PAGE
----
Clinico-pathogenetic findings and management of chondrodystrophic myotonia (Schwartz-Jampel syndrome): a case report

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Clinico-pathogenetic findings and management of chondrodystrophic myotonia (Schwartz-Jampel syndrome): a case report

Publisher
BioMed Central
Publication Date
Jul 02, 2003
Source
PMC
Keywords
Disciplines
  • Biology
  • Medicine
License
Unknown

Abstract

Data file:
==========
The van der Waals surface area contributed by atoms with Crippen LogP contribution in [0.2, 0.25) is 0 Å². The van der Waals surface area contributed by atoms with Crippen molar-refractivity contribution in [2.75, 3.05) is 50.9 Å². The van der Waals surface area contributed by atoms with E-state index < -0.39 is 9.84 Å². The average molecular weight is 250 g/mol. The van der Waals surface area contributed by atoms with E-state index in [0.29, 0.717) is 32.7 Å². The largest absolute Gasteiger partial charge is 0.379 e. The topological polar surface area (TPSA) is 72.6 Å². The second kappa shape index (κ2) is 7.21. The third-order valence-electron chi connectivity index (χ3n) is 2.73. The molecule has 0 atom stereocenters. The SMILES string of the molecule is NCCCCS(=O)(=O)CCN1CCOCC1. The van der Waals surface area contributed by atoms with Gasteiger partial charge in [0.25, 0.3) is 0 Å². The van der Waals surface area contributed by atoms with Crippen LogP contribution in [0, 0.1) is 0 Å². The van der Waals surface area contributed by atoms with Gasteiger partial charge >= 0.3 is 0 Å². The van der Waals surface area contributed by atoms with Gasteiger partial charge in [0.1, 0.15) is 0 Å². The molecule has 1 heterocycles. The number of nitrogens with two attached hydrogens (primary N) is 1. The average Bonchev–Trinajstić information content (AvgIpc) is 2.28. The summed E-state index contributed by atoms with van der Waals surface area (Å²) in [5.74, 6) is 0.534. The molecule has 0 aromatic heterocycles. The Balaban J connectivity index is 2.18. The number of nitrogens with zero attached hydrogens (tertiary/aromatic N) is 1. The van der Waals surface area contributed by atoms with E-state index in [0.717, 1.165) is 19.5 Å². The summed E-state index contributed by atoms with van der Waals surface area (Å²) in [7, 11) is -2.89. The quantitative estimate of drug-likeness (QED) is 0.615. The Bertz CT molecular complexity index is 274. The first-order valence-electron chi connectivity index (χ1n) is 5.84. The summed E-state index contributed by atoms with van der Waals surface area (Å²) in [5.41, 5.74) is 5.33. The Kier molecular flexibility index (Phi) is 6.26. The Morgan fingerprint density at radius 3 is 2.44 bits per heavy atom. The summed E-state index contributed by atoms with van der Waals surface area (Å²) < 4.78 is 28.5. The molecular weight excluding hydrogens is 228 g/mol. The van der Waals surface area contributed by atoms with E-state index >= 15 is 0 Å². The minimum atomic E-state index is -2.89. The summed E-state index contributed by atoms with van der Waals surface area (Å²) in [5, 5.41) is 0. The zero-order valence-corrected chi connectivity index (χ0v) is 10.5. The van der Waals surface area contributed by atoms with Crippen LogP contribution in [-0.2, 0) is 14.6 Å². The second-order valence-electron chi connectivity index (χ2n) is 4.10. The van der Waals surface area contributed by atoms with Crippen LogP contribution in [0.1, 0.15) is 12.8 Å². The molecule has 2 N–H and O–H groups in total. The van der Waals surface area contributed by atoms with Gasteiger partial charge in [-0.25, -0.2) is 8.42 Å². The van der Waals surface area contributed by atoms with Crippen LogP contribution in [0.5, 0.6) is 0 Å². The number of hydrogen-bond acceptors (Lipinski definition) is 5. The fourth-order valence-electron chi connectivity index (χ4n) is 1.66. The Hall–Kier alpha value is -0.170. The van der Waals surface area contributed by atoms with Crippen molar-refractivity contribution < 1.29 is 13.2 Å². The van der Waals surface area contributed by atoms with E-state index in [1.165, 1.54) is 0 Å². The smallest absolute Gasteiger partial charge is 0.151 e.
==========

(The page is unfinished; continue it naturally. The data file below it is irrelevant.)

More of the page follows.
1471-2377-3-3.fm ral ss BioMed CentBMC Neurology Open AcceCase report Clinico-pathogenetic findings and management of chondrodystrophic myotonia (Schwartz-Jampel syndrome): a case report Nicola C Ho*1,2, Stacey Sandusky1, Victor Madike1, Clair A Francomano1 and Marinos C Dalakas3 Address: 1Human Genetics & Integrative Medicine Section, LG, NIA, National Institutes of Health, Baltimore, MD, USA, 2Department of Pediatrics, Johns Hopkins Medical Institutions, Baltimore, MD, USA and 3Neuromuscular Diseases Section, NINDS, National Institutes of Health, Bethesda, MD, USA Email: Nicola C Ho* - [email protected]; Stacey Sandusky - [email protected]; Victor Madike - [email protected]; Clair A Francomano - [email protected]; Marinos C Dalakas - [email protected] * Corresponding author Abstract Background: Chondrodystrophic myotonia or Schwartz-Jampel syndrome is a rare genetic disorder characterized by myotonia and skeletal dysplasia. It may be progressive in nature. Recently, the gene responsible for Schwartz-Jampel syndrome has been found and the defective protein it encodes leads to abnormal cartilage development and anomalous neuromuscular activity. Case Presentation: We report the clinical findings and the management of an 8-year-old boy with this disorder. The molecular findings confirm that the patient is a compound heterozygote with a different splicing mutation in each Perlecan allele. This resulted in a significant reduction in the production of the encoded normal protein. Conclusion: We discuss the multi-disciplinary management of Schwartz-Jampel syndrome that will facilitate optimal care and timely intervention of patients with this disorder. Background In 1962, Oscar Schwartz and Robert Jampel jointly described a rare autosomal recessive disorder in a pair of siblings. The children had short stature, myotonia with paucity of facial expression, blepharophimosis, pectus carinatum, and contractures. [1] This disorder was also

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